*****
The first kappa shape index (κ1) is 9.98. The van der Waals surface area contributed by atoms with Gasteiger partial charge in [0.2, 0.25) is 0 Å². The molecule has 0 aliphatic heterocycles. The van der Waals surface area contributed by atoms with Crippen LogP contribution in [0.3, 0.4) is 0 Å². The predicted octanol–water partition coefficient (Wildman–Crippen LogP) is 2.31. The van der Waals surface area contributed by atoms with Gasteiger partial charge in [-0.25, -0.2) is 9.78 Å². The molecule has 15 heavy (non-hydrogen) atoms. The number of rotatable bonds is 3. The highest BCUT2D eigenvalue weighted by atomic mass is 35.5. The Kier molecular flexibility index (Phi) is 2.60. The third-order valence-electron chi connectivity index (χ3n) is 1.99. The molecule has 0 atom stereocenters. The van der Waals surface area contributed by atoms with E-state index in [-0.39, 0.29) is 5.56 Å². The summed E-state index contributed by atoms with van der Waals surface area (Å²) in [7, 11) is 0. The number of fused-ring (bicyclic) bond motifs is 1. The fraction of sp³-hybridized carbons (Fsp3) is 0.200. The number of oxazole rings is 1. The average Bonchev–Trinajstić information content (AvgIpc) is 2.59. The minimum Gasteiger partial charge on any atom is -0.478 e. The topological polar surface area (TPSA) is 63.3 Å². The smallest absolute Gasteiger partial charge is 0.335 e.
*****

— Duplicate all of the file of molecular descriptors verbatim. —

The first kappa shape index (κ1) is 9.98. The van der Waals surface area contributed by atoms with Gasteiger partial charge in [0.2, 0.25) is 0 Å². The molecule has 0 aliphatic heterocycles. The van der Waals surface area contributed by atoms with Crippen LogP contribution in [0.3, 0.4) is 0 Å². The predicted octanol–water partition coefficient (Wildman–Crippen LogP) is 2.31. The van der Waals surface area contributed by atoms with Gasteiger partial charge in [-0.25, -0.2) is 9.78 Å². The molecule has 15 heavy (non-hydrogen) atoms. The number of rotatable bonds is 3. The highest BCUT2D eigenvalue weighted by atomic mass is 35.5. The Kier molecular flexibility index (Phi) is 2.60. The third-order valence-electron chi connectivity index (χ3n) is 1.99. The molecule has 0 atom stereocenters. The van der Waals surface area contributed by atoms with E-state index in [-0.39, 0.29) is 5.56 Å². The summed E-state index contributed by atoms with van der Waals surface area (Å²) in [7, 11) is 0. The number of fused-ring (bicyclic) bond motifs is 1. The fraction of sp³-hybridized carbons (Fsp3) is 0.200. The number of oxazole rings is 1. The average Bonchev–Trinajstić information content (AvgIpc) is 2.59. The minimum Gasteiger partial charge on any atom is -0.478 e. The topological polar surface area (TPSA) is 63.3 Å². The smallest absolute Gasteiger partial charge is 0.335 e.